6. The 3CP count in Melbourne may also be worth a look because it is a close contest (the 2CP being counted changed when the AEC worked out that the Liberals had overtaken the ALP on preferences) that determines who comes third and thus what is currently the margin of Bandt`s victory (potentially safe versus marginal).

    Kooyong and Gellibrand were also relatively close between first and second on 3CP at the last election, although their safety for first place makes the results rather academic.

  7. @morgieb The retirement of Danby could swing either way. His Zionist sympathies may have allowed him to attract some voters that will move to the Liberals if a more conventional Labor candidate is chosen. However it’s also very likely that the same positions may have contributed to the growth of the Greens vote.

    So there is a balancing act for Labor in their choice of candidate. A left-leaning candidate may allow them to improve their margin over the Greens. But if that comes at the expense of losing voters to the Liberals, their 2PP margin is vulnerable.

    Normally I’d dismiss the idea that the individual politics of a major-party candidate (cf. their personality) would have much of an impact on 2PP. But the narrative around Danby has always embraced that idea. We might be about to find out if it is real.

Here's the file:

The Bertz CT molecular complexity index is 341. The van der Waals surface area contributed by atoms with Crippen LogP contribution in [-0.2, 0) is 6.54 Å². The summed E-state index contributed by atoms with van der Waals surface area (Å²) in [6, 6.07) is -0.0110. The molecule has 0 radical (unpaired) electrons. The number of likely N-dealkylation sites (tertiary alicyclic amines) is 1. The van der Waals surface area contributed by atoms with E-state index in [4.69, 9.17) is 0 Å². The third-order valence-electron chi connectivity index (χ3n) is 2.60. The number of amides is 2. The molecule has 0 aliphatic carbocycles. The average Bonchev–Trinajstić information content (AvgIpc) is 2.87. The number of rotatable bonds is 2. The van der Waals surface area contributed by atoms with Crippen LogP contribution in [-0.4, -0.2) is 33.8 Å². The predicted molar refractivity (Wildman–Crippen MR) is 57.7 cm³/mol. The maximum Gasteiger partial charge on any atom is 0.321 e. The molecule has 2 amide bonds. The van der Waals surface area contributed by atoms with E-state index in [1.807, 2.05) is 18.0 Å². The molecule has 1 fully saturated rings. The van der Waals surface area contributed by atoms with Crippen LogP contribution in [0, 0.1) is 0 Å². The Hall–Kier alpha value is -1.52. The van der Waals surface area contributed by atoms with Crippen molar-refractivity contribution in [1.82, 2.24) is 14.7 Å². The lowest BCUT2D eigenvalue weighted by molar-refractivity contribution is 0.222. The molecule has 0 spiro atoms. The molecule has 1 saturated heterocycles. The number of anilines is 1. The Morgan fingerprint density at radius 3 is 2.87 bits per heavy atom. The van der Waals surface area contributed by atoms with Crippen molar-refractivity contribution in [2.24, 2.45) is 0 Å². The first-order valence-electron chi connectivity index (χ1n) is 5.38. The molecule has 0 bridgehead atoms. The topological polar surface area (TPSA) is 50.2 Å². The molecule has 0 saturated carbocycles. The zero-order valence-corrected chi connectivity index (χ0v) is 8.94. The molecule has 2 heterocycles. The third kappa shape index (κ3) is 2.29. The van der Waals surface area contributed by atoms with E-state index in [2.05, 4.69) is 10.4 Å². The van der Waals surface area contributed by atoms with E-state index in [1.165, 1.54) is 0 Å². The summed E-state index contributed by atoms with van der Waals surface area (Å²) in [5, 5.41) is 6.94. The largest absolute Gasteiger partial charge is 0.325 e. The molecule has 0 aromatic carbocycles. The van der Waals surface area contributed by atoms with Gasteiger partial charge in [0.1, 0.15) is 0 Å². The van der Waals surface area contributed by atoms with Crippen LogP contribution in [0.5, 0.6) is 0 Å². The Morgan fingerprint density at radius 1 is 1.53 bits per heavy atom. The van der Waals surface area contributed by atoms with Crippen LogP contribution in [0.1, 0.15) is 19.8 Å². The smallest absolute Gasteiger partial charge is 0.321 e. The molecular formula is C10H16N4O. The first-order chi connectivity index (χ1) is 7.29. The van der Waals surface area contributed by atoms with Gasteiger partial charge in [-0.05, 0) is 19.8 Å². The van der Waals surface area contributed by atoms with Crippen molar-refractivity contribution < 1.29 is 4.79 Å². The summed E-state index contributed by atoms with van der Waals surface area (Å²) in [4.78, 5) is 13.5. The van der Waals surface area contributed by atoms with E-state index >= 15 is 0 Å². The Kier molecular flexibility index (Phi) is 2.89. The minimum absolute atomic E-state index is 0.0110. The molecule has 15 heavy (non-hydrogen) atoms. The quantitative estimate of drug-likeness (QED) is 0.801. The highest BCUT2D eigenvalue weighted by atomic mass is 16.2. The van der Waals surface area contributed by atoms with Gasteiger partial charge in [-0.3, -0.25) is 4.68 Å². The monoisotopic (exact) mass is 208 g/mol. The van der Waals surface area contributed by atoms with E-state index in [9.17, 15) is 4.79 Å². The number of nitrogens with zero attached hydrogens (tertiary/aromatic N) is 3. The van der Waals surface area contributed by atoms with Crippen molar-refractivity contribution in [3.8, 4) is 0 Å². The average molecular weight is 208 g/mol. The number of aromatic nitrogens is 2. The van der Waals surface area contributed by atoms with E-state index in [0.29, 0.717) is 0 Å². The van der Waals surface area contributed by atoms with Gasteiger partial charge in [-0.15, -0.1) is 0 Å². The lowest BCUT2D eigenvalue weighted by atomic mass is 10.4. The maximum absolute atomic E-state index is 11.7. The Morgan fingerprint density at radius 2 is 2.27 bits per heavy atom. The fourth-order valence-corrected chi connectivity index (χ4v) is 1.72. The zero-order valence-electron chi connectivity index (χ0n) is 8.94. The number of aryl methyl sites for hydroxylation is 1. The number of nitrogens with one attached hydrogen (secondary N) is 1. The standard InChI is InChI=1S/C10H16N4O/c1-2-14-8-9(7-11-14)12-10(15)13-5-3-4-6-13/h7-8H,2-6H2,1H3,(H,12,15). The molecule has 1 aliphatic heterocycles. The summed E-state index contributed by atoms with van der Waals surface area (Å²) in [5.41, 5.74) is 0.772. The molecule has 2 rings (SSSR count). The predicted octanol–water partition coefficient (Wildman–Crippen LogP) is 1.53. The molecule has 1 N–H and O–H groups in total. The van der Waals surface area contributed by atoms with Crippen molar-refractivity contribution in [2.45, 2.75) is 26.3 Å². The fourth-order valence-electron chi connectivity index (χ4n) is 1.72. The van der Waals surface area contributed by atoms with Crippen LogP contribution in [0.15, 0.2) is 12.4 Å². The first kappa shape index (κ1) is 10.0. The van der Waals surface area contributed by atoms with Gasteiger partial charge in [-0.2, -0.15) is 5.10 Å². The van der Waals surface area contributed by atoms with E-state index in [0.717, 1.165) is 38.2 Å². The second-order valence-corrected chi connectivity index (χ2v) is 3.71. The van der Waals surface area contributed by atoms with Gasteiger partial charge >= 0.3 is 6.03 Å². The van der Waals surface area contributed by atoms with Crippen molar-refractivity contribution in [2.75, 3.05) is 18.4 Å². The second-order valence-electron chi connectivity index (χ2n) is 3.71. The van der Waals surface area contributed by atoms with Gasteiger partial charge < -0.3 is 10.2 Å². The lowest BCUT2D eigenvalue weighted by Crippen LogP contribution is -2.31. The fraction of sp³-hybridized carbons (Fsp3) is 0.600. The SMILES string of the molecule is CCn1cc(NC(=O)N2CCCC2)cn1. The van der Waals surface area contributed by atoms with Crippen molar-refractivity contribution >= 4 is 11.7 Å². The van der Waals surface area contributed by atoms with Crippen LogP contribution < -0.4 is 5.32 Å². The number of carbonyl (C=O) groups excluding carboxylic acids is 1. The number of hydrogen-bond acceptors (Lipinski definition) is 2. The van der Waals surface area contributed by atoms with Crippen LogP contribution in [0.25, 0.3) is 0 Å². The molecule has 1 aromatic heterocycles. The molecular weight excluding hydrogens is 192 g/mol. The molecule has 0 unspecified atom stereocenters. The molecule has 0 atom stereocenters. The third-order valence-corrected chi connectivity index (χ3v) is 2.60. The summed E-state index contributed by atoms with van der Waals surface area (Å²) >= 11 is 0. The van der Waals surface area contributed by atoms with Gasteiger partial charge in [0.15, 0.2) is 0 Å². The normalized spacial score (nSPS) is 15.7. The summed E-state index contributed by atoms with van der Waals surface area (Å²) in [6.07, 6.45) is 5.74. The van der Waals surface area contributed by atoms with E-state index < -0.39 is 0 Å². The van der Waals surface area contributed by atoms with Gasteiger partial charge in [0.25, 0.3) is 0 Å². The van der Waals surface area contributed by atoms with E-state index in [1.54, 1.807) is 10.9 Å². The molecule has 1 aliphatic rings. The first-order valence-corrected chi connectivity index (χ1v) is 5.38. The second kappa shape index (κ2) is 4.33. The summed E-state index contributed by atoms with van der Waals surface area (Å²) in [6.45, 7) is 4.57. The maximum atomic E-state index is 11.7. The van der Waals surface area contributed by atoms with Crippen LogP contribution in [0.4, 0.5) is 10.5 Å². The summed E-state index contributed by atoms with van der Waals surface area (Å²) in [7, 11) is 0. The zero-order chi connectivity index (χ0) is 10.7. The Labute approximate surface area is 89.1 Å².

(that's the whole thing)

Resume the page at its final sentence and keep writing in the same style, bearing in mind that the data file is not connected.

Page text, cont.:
8. In order for a 3rd party to win a seat, the following things need to happen.
    1) The third party needs to overtake one of the two majors
    2) The other major can’t get a majority
    3) The first majors preferences favour the 3rd party over the other major.

    With that the seats to look for are the seats where Liberals are winning the primary vote, and Greens are close to overtaking Labor. Greens actually need to get quite a few votes over Labor in Green vs Labor seats like Batman and Wills when Liberals are running.

    I also think this gives Centre Alliance a chance to win in Barker but not Grey. I’m anticipating both Liberal and Centre Alliance will lose votes to Labor; in Grey Labor will jump into 2nd, but the gap is too big in Barker.

    One Nation could win a seat where Labor wins the primary vote and One Nation overtakes the Liberals and wins with their preferences. Not sure where that will happen though as most of the areas where that happened in the state election have LNP incumbents. Plus, there’s every chance Liberals will put One Nation last to avoid the negative effect PHON preferences had in Brisbane seats.

    Independents might be a factor in safe Liberal and National seats, but I can’t see any emerging in 3 corner contests.

Comments are closed.